Test Driving the New Nintendo DSi

Oh, look.  An "inflated ego" lens...

Oh, look. An "inflated ego" lens...

It’s been a while since I’ve been interested in picking up a new handheld system. My DS had sufficed to keep me entertained for countless hours and was among one of the first batches to hit the states when they initially came out. I had flirted with the idea of picking up a DS Lite but after a few minutes with a demo model, I’d decided against it. But then I got my hands on my DSi.

The first thing I noticed was how sturdy it felt compared to the Lite and even compared to my old DS. The shoulder buttons felt less “mushy” as did the buttons on the face. The heft was good, not too heavy, well balanced, making it a bit less cumbersome than the original DS but more solid feeling than the Lite.

Turning on the device for the first time, I was set up and running off of my wireless router fairly quickly. The DSi located and recognized my router as well as the neighbor’s and the process for connecting to a WiFi network was painless and rather “idiot” proof. A quick perusal of the online features of the DSI showed there was no built in web browser which was an initial disappointment for me but it was short lived. Within moments of checking the Nintendo marketplace, I had downloaded the free web browser and was checking out the Busy Gamer website.

The next step was to check out the latest innovation of including two cameras on the device. I had known going in that the cameras were fairly low resolution but I was pleasantly surprised to see they were better than what I expected. Don’t get me wrong, I won’t be taking vacation pics with my DSi but they are quite capable of taking a decent closeup shot to play with using the built in photo editing software. The user facing camera is built into the hinge of the device allowing me to easily take pictures of my ugly mug while the external facing camera is on the top of the device facing outward when the device is open.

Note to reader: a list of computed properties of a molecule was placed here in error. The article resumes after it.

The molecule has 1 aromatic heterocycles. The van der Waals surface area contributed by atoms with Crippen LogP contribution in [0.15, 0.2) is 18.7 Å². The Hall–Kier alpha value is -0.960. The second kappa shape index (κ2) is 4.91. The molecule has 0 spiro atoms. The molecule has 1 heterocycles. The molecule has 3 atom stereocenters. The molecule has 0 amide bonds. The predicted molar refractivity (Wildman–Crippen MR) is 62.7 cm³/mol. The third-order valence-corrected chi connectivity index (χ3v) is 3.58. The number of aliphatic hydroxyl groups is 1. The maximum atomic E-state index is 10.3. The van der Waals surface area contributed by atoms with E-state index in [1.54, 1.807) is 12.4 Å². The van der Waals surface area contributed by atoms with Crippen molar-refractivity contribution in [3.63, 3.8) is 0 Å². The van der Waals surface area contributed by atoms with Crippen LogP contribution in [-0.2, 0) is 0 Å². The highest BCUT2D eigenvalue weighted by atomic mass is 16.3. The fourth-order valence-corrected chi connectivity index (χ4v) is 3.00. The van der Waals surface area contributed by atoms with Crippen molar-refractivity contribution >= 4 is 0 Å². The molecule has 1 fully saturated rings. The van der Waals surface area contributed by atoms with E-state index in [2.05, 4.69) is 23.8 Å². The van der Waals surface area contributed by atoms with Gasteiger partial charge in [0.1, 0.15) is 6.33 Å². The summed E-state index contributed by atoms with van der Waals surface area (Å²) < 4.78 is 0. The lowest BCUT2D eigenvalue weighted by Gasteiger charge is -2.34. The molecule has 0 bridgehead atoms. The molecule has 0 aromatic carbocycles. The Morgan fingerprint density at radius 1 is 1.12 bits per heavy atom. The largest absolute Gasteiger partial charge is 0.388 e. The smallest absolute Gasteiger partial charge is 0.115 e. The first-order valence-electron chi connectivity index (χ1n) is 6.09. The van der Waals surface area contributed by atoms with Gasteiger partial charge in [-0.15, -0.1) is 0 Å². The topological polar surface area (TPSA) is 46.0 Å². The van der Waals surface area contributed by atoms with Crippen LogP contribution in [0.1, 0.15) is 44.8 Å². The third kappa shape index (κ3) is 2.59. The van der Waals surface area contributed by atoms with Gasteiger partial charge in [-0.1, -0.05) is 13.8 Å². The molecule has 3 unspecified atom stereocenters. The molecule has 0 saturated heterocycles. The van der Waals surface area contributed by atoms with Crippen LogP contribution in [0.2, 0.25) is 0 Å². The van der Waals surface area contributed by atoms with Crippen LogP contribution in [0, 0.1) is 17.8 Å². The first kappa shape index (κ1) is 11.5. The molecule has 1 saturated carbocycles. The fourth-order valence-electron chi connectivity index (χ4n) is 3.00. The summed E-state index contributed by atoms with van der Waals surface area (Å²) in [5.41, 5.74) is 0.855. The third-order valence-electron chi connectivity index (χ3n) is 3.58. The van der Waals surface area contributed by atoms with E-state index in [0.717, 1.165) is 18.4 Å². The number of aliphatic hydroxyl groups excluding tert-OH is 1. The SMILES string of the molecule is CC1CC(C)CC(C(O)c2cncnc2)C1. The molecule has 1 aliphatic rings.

The built in software for editing photos isn’t going to make you throw away your copy of Photoshop but it’s certainly good for a few laughs. I distorted my own image until it was barely recognizable and made a kaleidescope image that was largely nostrils and lips. That’s an admittedly limited usage but it amused me for several minutes and I imagine would keep me entertained when I was taking a break from playing games.

Yeah, you'll be seeing that one in your sleep tonight...  My bad.

Yeah, you'll be seeing that one in your sleep tonight... My bad.

And that brings me to the screens on the device. They’re noticeably larger than the DS screens and when I fired up Final Fantasy Tactics A2, I noticed a fairly decent difference in the way the game looked. It wasn’t that the graphics were any better but they did seem crisper with brighter colors. A quick play through of a battle showed me that the DSi did not sacrifice performance for any of the new bells and whistles the DSi has to offer.

The inclusion of the SD slot was a wonderful idea and the slot itself is easily accessible with a cover over it that feels more secure than on other similar devices. I found my spare 1 Gig SD card and popped it into the device and it was recognized immediately. While I haven’t loaded the device with any music or videos, the SD form factor means I can place the card in my card reader for my PC for file transfers rather than relying on a USB cable and software solution.

While I am still acclimating to the new finish on this device, the rubberized feel make it comfortable to hold and doesn’t make me feel like I will drop it if I’m walking and playing at the same time. It may actually be more prone to scratches and nicks than the DS or the Lite due to the finish but I haven’t had the misfortune of putting that to the test yet. I’ll just knock on some wood now…

Overall, I would happily recommend this device to anyone looking to upgrade from their SP or DS. While the new DSi lacks the slot to play Advance games, it would appear from the brief period that I spent in the market that older favorites may make the transition to downloadable content. My DS games are finding new life with the DSi, however, and I am pleased that I decided to add the DSi to my portable device collection.
Gritskrieg – End of Line

Posted By Gritskrieg

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